Comics Korner: God Hates Astronauts Volume 2: A Star Is Born

By pharoah - February 12, 2015

81KhyKiRXBLRyan Browne’s brain churns out a second wonderfully satirical helping of superhero insanity akin to nothing else on store shelves.

God Hates Astronauts is the most ridiculously insane comic series being printed today.

And I couldn’t be happier about that.

God Hates Astronauts, the brainchild of writer/artist Ryan Browne, is about a cosmic-powered superhero named Star Fighter, the leader of a NASA –sponsored super group named the Power Persons Five, tasked to stop astronaut farmers from launching their own homemade rockets into space. During a dangerous mission to thwart world domination by a legion of fighting bears Star Fighter gets his head pummeled into a disgustingly swollen mound by an evil version of legendary prizefighter John L. Sullivan. When Star Fighter’s wife, Starrior, cheats on him with a deformed cowboy named Texas Tom – a cowboy haunted by the spirit of a lovesick cow named Blue Grass – Star Fighter goes on the offensive only to get shot in the head by Texas Tom. Star Fighter’s swollen head bursts and leaks nasty, nasty things all over the place. Star Fighter decides to cut off the remnants of his head and fuse with Blue Grass, becoming the supernaturally cosmic-powered Star Grass.

I’ll give you a minute to digest that.







Digested it? Good. Because it legitimately gets more insane and ridiculous from there. But that’s what God Hates Astronauts is all about: it is a barometer for how ridiculously insane a comic book can be while still having a great plot and not taking itself too seriously. In many respects it’s what comics are all about – no boundaries. Image Comics released a trade paperback compiling the series thus far (it was originally a webcomic) in October 2013 while greenlighting an ongoing series that continues the story that Browne started online. The first five issues of the monthly series have been culled into a new trade paperback volume and man does it continue that story in the craziest ways possible.

God Hates Astronauts Volume 2: A Star Is Born is absolutely bonkers in the best way possible (is that a thing?). Volume 2 takes place two years after the events of the webcomic and starts us off with Star Grass and a revamped Power Persons Five team backed by an armada of star bears (did I forget to mention the star bears? So sorry!) thwarting a rocket launch attempt by a group of astronaut farmers planning to launch into space to take their rightful places on “golden moon-heaven”. What is “golden moon-heaven”, you ask? It’s a place where a man is free to love a chicken of course!

Like I said in the first sentence of this review: this series is ridiculously insane.

Ryan Browne has found a way to take a smattering of ideas and concepts that are weird on their own and make this mass of quirk that somehow works effortlessly. Everything in the five issues that are contained in this volume works when it should probably do the complete opposite. If anything God Hates Astronauts is akin to Evan Dorkin’s Milk and Cheese and Rob Schrab’s Scud: The Disposable Assassin in that it plays in its own sandbox – one that has very few rules and regulations standing in its way. If Browne is holding anything back while he concocts the God Hates Astronauts universe you sure as hell can’t tell. It is a testament to the kind of writer that he is, although I must say that his brain seems to be a very scary place!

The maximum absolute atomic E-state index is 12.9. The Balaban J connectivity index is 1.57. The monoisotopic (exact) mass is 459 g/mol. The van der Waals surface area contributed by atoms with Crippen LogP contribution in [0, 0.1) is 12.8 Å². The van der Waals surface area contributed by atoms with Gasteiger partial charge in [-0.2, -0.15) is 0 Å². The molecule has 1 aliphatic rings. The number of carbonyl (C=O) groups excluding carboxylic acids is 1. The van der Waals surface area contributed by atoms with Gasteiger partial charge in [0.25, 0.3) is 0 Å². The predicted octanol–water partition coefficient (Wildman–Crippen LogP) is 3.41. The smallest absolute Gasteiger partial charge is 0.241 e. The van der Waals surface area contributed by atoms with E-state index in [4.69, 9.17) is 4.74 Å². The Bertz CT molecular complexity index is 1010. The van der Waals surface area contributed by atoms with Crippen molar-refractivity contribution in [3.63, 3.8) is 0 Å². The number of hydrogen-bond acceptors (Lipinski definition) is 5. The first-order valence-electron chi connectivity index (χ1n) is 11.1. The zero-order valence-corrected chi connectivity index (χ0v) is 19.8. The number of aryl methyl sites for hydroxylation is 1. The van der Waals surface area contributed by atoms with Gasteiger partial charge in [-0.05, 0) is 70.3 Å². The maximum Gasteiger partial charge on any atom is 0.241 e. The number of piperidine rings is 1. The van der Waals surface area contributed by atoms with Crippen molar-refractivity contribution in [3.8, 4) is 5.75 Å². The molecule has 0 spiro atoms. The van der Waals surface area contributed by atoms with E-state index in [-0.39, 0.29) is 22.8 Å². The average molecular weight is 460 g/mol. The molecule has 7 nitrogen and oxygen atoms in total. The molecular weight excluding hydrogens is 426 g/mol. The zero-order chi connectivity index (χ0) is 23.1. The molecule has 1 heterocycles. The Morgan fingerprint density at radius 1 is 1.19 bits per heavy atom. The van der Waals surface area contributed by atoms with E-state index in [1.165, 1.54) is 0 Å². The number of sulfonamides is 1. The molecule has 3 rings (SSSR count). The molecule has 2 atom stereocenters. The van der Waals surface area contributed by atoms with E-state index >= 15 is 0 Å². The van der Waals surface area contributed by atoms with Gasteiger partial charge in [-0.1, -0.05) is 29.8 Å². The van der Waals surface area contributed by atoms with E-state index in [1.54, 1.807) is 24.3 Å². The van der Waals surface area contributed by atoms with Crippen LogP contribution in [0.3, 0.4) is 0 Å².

Browne’s art is the perfect complement to his story. You get a feeling that all of the characters within the pages of this tome are exactly as Browne pictured them in his mind. His style harkens back to comics from the late-70’s to mid-80’s in look and tone while being contemporary in its own way. It’s colorful yet dirty and twisted. It’s traditional yet out-of-the-box. In other words Browne’s art is a contradiction that fires on all cylinders. If Browne decided to stop drawing God Hates Astronauts and focus on just the writing end of things this book would just not feel the same. The symbiotic relationship between his written vision and artistic depictions are truly what makes God Hates Astronauts so darn good.

God Hates Astronauts is the most unique satire on superheroes I’ve seen in at least a decade. If you want to take a chance on reading something that is like nothing else on any comic shop shelf anywhere in the world then this is your book. Even if this isn’t your usual cup of tea you owe it to yourself as a comics fan to give God Hates Astronauts a chance. Volume 2 serves as a great jumping-on point for this insane world and its inhabitants, although I recommend picking up Volume 1 as well so you can have the complete story and truly get immersed in the most imaginatively twisted comic book universe going today.

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